Broadway Features and Reviews
The Miracle Worker Finds Broadway Voice
By Meghan Ennes, Broadway Magazine
The inspiring story of American icon Helen Keller will be revived on Broadway when "The Miracle Worker" officially opens this week. Celebrating fifty years on the stage, the production will star Alison Pill as Anne Sullivan and Abigail Breslin makes her Broadway debut as the wild, deafblind Helen.
The play is directed by Kate Whoriskey, who is thrilled to stage the performance in an amphitheatre setting at the Circle in the Square Theatre. "As an audience member you'll be able to see both the action and the other audience members, so there's a real intimacy and a kind of pulse where everything's really alive." This will undoubtedly electrify the play's highly physical struggles between Annie and Helen, as the young teacher attempts to tame Helen's near-animalistic manners and teach her the power of communication.
The screenplay by the late William Gibson was first adapted to the stage in 1959, with Anne Bancroft as Annie and Patty Duke as Helen. This high-power duo carried the production to win 5 Tony awards, including Best Play, Best Direction, and a Best Actress award for Bancroft. Though the bar has been set high, the impressive cast of this year's revival looks to rekindle the intense energy of the original.
Pill, a celebrated stage actress, expressed excitement over playing the title character, "It feels incredible and terrifying and I can't wait to really begin to get to the heart of it." "The Miracle Worker" also stars Matthew Modine (And the Band Played On) as the hard, headstrong Captain Keller, and Jennifer Morrison (House) makes her Broadway debut as Kate Keller, Helen's mother.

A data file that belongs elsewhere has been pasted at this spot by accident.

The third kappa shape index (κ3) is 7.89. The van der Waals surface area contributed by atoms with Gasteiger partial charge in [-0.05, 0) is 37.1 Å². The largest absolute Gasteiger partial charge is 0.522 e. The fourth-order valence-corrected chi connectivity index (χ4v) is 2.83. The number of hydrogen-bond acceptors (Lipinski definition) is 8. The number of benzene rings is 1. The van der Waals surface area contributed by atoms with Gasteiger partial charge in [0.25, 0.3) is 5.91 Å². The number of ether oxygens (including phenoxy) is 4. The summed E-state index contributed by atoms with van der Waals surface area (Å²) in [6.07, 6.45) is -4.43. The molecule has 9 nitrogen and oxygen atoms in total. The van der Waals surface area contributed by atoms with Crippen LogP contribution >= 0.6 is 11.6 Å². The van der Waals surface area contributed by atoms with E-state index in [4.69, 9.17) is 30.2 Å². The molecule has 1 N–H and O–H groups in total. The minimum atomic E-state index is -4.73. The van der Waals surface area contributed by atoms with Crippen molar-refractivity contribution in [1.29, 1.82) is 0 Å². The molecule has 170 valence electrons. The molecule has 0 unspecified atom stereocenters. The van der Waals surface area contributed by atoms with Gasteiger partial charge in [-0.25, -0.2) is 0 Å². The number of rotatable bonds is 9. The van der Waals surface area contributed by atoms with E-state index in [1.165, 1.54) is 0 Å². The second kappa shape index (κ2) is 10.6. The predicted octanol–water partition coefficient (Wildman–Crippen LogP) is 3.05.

The 13-year-old Breslin, best known for her roles on the big screen in Little Miss Sunshine and My Sister's Keeper, gushed in preliminary rehearsals about playing her "hero," Helen Keller, "She never gave up on herself and nobody ever gave up on her."
The young actress herself had to work through some awkward press when she was cast in the role of Helen back in October. Advocacy groups for blind and deaf actors roared across the pages of The New York Times, objecting to the producers' choice of casting a hearing actress in the role of Helen: "There are other, larger human and artistic issues at stake here," said one representative from the Alliance for Inclusion in the Arts.
Aside from the controversial buzz, the production hired a vision impaired photographer to capture the play's imagery. John Dugdale, who specializes in early twentieth century-inspired, blue-tinted photography, artfully captured the breathtaking photo of Pill and Breslin that we can see on the production's poster, regardless of his vision impairment.
In a similar vein, both blind and deaf patrons have full access to "The Miracle Worker," with the availability of D-Scriptive for the blind and I-Caption hand-held captioning for the deaf – and at no extra cost.
Director Whoriskey describes how one is blown away by the powerful story of Helen and Annie: "I was really overwhelmed by the meaning in it... there's something wonderful about a family that was willing to galvanize, to do anything, to get this child to learn how to speak." You can watch – or rather, experience – "The Miracle Worker" during its run on Broadway opening officially on March 3rd to August 1st, 2010, at the Circle in the Square Theatre.
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